The plaque was awarded to a soldier believed to be the first black officer commissioned into a British army regiment during the conflict and the first black officer casualty.
It was awarded to Lt Euan LucieSmith, 1st Battalion, Royal Warwickshire Regiment, who was killed in action on April 25, 1915, at the Second Battle of Ypres.
Estimated at £600-800 in the Dix Noonan Webb sale on November 12, it sold at £8500 (£10,540 including premium).
Lt Col (Ret’d) John Rice, chair of the museum trustees, said: “I am absolutely thrilled that we have been able to acquire this plaque of national importance and to be able to display it in our regimental museum in Warwick for the benefit of the general public. It will help us to showcase the contribution of Commonwealth soldiers in our regiment.”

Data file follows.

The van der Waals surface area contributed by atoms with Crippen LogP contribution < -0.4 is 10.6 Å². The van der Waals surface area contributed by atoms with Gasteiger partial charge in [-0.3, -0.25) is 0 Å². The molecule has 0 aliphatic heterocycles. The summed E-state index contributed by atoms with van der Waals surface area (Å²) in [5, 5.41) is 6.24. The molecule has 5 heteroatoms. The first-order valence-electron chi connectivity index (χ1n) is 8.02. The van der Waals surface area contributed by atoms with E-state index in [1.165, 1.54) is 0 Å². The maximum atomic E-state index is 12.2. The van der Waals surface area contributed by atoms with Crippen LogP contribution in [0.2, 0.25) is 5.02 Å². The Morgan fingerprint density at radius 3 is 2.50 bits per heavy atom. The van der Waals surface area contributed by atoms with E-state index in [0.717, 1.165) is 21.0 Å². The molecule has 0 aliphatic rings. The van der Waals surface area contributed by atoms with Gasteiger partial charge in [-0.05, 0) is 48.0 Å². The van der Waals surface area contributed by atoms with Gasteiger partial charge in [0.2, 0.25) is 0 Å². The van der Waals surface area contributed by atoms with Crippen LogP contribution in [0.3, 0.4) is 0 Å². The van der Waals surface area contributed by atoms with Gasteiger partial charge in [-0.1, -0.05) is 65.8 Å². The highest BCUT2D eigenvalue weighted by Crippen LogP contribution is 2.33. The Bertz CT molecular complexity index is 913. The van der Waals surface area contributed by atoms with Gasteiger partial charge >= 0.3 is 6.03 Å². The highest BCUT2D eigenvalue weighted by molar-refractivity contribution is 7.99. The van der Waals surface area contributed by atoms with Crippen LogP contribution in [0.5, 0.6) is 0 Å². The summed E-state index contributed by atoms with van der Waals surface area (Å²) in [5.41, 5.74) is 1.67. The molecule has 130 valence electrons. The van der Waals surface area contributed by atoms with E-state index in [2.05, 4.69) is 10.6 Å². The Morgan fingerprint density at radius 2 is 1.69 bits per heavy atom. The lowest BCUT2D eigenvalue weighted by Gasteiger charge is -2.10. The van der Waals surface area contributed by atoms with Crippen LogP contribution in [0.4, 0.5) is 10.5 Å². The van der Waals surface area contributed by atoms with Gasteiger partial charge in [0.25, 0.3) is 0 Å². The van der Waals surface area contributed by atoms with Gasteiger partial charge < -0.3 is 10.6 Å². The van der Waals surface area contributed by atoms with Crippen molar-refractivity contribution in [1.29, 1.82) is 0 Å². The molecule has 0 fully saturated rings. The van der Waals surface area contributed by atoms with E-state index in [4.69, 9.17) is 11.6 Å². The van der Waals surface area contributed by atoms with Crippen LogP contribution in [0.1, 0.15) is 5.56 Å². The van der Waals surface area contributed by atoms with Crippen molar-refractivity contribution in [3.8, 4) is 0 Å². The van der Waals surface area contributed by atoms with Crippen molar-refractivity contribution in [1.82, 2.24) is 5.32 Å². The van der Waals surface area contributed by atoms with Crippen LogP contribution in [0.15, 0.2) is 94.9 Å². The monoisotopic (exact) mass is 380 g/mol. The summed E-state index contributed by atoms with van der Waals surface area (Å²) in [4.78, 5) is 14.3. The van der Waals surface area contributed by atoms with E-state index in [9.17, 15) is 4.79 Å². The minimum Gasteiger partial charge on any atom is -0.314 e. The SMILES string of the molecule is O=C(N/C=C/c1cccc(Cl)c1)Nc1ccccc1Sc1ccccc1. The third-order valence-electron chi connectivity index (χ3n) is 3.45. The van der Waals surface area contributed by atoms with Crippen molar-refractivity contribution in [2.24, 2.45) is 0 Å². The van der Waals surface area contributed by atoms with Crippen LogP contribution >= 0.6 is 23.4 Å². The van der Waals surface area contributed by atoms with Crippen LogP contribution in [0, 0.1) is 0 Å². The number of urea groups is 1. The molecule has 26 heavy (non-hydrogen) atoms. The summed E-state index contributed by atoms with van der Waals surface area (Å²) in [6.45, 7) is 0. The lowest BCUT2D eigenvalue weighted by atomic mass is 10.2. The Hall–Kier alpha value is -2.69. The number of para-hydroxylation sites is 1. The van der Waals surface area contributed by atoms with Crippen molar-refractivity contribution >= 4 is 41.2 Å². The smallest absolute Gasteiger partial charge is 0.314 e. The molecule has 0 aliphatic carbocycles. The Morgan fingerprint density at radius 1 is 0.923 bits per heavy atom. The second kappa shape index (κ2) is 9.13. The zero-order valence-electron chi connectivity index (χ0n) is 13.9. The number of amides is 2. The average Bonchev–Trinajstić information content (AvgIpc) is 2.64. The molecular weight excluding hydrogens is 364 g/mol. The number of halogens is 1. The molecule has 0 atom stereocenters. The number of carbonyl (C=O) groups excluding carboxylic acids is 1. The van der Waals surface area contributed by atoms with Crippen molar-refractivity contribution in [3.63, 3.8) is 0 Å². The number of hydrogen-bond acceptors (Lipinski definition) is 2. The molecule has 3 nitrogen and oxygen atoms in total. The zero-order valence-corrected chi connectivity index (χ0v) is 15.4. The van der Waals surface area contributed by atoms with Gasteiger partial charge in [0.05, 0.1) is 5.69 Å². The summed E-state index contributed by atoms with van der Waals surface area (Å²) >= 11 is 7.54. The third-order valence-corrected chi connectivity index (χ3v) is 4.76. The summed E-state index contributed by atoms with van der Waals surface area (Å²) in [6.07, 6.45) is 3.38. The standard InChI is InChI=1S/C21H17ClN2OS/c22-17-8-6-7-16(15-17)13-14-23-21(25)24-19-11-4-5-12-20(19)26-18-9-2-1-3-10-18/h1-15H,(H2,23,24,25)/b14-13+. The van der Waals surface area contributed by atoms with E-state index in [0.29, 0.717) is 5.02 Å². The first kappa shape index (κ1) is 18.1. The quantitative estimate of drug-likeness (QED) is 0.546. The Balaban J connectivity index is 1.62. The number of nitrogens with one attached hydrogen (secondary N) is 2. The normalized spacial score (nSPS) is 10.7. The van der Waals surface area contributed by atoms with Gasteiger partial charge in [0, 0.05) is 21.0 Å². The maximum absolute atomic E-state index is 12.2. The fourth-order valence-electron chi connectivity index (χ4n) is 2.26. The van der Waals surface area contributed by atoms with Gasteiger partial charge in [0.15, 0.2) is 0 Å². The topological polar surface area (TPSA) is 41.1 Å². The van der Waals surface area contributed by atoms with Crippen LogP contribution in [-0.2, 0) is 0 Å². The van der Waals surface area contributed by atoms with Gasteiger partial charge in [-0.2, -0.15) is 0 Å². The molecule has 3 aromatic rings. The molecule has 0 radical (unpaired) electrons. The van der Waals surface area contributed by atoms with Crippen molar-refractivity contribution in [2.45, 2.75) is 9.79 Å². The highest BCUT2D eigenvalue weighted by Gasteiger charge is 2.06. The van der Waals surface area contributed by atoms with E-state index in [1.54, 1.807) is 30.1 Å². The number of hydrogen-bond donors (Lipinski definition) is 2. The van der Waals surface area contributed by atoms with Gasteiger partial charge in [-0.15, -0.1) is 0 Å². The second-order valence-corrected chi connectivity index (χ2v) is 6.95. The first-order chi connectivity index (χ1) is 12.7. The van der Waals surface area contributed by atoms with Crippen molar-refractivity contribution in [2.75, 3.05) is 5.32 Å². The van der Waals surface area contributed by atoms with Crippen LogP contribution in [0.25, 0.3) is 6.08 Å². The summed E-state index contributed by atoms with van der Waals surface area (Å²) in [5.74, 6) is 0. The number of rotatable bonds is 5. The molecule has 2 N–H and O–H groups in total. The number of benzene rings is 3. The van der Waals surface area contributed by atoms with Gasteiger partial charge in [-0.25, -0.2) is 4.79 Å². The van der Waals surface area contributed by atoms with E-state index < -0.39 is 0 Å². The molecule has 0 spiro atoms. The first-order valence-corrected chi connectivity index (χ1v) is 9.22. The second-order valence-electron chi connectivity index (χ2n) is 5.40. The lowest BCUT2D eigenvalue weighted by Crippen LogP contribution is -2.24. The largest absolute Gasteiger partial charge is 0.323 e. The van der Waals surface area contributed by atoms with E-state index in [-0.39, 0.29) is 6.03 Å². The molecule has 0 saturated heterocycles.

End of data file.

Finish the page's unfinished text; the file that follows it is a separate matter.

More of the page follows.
The plaque was discovered by a former Member of the European Parliament, James Carver, who is a keen collector of medals relating to West African soldiers of the Victorian and Edwardian era.
He spotted it for sale on the open market, bought it on a hunch, and has since researched Lucie-Smith’s military career and family background. “Until now, the best-known black soldier of the First World War has been Walter Tull. However, I now believe Lucie Smith to be the first black officer,” said Carver.